Homebuilder has sights set on Balto. area D. R. Horton plans 41-home development north of Hunt Valley

'Viable place to build'

1st major builder in recent years to move into region

August 23, 1998|By Robert Nusgart | Robert Nusgart,SUN REAL ESTATE EDITOR

D. R. Horton Inc., one of the nation's largest and most aggressive homebuilders in the past year, will enter the Baltimore market with a luxury single-family development north of Hunt Valley.

The company plans to build 41 homes on 1- to 3-acre lots with base prices beginning at $400,000. The 154-acre development, called the Preserve at Hunt Valley, would be adjacent to Gunpowder Falls State Park and three miles north of Hunt Valley on York Road.

The move into the Baltimore market is the first by a major national builder in recent years. D. R. Horton, based in Arlington, Texas, was the nation's 14th-largest builder last year, selling 5,018 homes and posting revenue of $837 million. The builder has been active in the Washington suburbs and Northern Virginia since 1991.

"What is interesting with D. R. Horton coming in is that they are a high-end builder; they are not a high volume," said Anna Pitheon of Meyers Housing Data Reports, a publication that tracks and analyzes new-home sales. "Their niche is more of being a custom-home builder who happens to build a series of homes."

Pitheon compared Horton's product line to Philadelphia-based Toll Brothers Inc. and NV Homes in Virginia.

With new-home sales at a record pace nationally, D. R. Horton has 6,559 homes on order, the largest in its 20-year history. For its third quarter ended June 30, the publicly traded company reported net income of $30.2 million, up 94 percent from the same quarter in 1997.

The company operates coast-to-coast, building in 23 states and 39 markets. In the past year, it acquired major builders in Phoenix; Portland, Ore.; and Louisville, Ky., as well as Dobson Builders Inc., which operates in 11 Southeast cities.

The company not only is looking at Baltimore County, but also is negotiating land positions in Howard and Anne Arundel counties. John M. Flaherty, D. R. Horton vice president and division manager in Maryland, said the move into the Baltimore market was made because of location and cost.

'Local knowledge'

Flaherty has worked in the Baltimore homebuilding scene for 22 years, holding executive positions with the Ryland Group, Regency Homes and Toll Brothers before moving to D. R. Horton in January.

"My predecessor, who ran the division for six years, had more of an orientation for Montgomery County and Northern Virginia," Flaherty said. "I think you need to be cautious when you are entering the Baltimore County sub-markets. If you don't have local knowledge, you can make the wrong move.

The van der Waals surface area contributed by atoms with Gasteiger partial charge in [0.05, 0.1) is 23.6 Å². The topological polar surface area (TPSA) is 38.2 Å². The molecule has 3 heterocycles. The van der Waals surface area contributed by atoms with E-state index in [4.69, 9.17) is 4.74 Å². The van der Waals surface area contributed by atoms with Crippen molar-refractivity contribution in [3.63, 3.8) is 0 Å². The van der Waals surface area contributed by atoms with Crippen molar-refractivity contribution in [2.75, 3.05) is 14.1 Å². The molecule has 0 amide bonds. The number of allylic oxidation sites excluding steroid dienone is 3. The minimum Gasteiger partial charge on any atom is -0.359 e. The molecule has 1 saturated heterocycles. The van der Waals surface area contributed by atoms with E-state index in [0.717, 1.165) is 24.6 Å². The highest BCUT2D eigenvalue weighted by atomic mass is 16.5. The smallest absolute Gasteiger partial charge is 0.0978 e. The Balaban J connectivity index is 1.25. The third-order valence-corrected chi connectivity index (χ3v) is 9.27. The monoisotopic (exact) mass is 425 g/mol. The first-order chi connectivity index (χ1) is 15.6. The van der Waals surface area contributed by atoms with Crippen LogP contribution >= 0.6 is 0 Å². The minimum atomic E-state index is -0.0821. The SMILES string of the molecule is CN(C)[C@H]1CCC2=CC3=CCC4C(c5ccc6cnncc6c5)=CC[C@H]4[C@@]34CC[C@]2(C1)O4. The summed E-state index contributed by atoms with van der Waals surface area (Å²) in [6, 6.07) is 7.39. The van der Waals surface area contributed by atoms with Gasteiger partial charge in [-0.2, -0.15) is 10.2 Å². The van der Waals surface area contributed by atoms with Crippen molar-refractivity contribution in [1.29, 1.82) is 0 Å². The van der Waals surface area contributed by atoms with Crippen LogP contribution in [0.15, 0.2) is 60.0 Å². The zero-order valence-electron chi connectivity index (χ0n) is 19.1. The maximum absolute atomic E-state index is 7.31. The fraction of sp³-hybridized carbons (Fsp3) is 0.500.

"Local knowledge is very important as to where you need to locate with a high-end product. Hunt Valley is certainly very desirable. Always has been and will continue to be."

Flaherty became familiar with the 154-acre property -- which is being developed by Sax Property LLC -- while working with Toll Brothers Inc. "Luckily, when I came to D. R. Horton, I was able to beat them [Toll Brothers] to the punch, because I think they were still shopping it," Flaherty said.

"I still think that Baltimore County is a very viable place to live and build."

'Affordable place'

He added that his company is paying Baltimore County impact fees of about $1,500 per lot, compared with $5,000 per lot to $15,000 per lot in Montgomery County.

"It [Baltimore County] is a very affordable place to live. I think you get more house for the dollar and, in terms of aesthetics, it is a beautiful county when you get up into the Hunt Valley and Shawan Valley and Worthington," he said.

Ellwood Sinskey of Sax Property LLC -- a joint venture between Sinskey Building Co. and Gaylord Brooks Realty Inc. -- said a 42nd lot with an early-1800s home and a 374-year-old Osage orange tree are being preserved, with the land's previous owners, the Sax family, having an option to refurbish the home.

Sinskey said their original plan was to sell the lots to individual homeowners, but D. R. Horton's offer to buy the property was "too good to pass up."

$6 million price tag

"If there was any way that there was a '9 1/2 ' or '10' in rural lots, this is it," Sinskey said, "and they [D. R. Horton] paid a '10' price for it."

According to Flaherty, the price of each finished lot would be $146,000, with the total price tag to D. R. Horton about $6 million.

D. R. Horton plans to offer seven models, including a rancher and several Colonials, one with a first-floor master bedroom, an increasingly popular option for buyers who are moving to a second or third home. The homes will range from 3,200 square feet to 5,000 square feet.

"We do customization," Flaherty said. "We will individualize plans for a buyer if they don't particularly like what we have to offer. And we work through a local architect so that we are able to react fairly quickly, unlike some of the larger national builders who have centralized architecture and can't react to changes."

Traditional homes

"The Baltimore market is a little more traditional in terms of brick and style of homes," Flaherty said. "In the Hunt Valley area, for example, you don't see too much contemporary flair. It's still the basic two-story, center-hall Colonial, which is the bread-and-butter unit at the high end. In Northern Virginia, you will find some more exotic features than Baltimore.

"You see a lot of stone and stucco done in Northern Virginia and not nearly as much of it in Baltimore County. And we would like to introduce some of those elements [at Hunt Valley], make them available, put them on some homes."

Grading has begun at the site, which will retain 82 acres of green space. Flaherty expects to have a sales office open within 45 days.

Pub Date: 8/23/98

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